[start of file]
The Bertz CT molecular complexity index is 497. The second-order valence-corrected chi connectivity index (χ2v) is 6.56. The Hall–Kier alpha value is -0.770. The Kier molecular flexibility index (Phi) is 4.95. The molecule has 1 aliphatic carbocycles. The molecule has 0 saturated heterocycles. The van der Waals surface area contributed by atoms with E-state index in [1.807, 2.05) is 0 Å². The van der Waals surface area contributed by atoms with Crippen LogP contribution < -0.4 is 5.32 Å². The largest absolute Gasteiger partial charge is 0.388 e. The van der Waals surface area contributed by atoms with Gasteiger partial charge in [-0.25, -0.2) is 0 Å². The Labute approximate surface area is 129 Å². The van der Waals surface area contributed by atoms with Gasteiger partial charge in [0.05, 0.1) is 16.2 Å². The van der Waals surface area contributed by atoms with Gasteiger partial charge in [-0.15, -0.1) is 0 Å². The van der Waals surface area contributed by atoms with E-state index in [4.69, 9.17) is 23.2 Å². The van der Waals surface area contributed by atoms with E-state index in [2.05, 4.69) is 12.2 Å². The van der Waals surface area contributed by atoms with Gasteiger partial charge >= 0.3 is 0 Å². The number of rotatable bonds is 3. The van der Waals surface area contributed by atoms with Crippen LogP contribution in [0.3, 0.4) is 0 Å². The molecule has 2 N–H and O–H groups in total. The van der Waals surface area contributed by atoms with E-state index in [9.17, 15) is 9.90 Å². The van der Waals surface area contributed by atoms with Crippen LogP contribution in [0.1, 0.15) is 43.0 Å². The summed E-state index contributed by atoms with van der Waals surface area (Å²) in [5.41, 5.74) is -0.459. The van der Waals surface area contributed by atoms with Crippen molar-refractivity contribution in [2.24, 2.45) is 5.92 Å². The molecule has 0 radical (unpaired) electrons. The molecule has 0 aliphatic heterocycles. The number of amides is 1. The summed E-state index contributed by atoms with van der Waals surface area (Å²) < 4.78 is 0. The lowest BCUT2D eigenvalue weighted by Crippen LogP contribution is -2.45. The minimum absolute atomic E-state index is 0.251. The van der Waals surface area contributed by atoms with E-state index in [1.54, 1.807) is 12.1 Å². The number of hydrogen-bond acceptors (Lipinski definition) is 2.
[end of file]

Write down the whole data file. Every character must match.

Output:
The Bertz CT molecular complexity index is 497. The second-order valence-corrected chi connectivity index (χ2v) is 6.56. The Hall–Kier alpha value is -0.770. The Kier molecular flexibility index (Phi) is 4.95. The molecule has 1 aliphatic carbocycles. The molecule has 0 saturated heterocycles. The van der Waals surface area contributed by atoms with E-state index in [1.807, 2.05) is 0 Å². The van der Waals surface area contributed by atoms with Crippen LogP contribution < -0.4 is 5.32 Å². The largest absolute Gasteiger partial charge is 0.388 e. The van der Waals surface area contributed by atoms with Gasteiger partial charge in [-0.25, -0.2) is 0 Å². The Labute approximate surface area is 129 Å². The van der Waals surface area contributed by atoms with Gasteiger partial charge in [0.05, 0.1) is 16.2 Å². The van der Waals surface area contributed by atoms with Gasteiger partial charge in [-0.15, -0.1) is 0 Å². The van der Waals surface area contributed by atoms with E-state index in [4.69, 9.17) is 23.2 Å². The van der Waals surface area contributed by atoms with E-state index in [2.05, 4.69) is 12.2 Å². The van der Waals surface area contributed by atoms with Gasteiger partial charge >= 0.3 is 0 Å². The number of rotatable bonds is 3. The van der Waals surface area contributed by atoms with Crippen LogP contribution in [0.3, 0.4) is 0 Å². The molecule has 2 N–H and O–H groups in total. The van der Waals surface area contributed by atoms with E-state index in [9.17, 15) is 9.90 Å². The van der Waals surface area contributed by atoms with Crippen LogP contribution in [0.1, 0.15) is 43.0 Å². The summed E-state index contributed by atoms with van der Waals surface area (Å²) in [5.41, 5.74) is -0.459. The van der Waals surface area contributed by atoms with Crippen molar-refractivity contribution in [2.24, 2.45) is 5.92 Å². The molecule has 0 radical (unpaired) electrons. The molecule has 0 aliphatic heterocycles. The number of amides is 1. The summed E-state index contributed by atoms with van der Waals surface area (Å²) < 4.78 is 0. The lowest BCUT2D eigenvalue weighted by Crippen LogP contribution is -2.45. The minimum absolute atomic E-state index is 0.251. The van der Waals surface area contributed by atoms with E-state index in [1.54, 1.807) is 12.1 Å². The number of hydrogen-bond acceptors (Lipinski definition) is 2.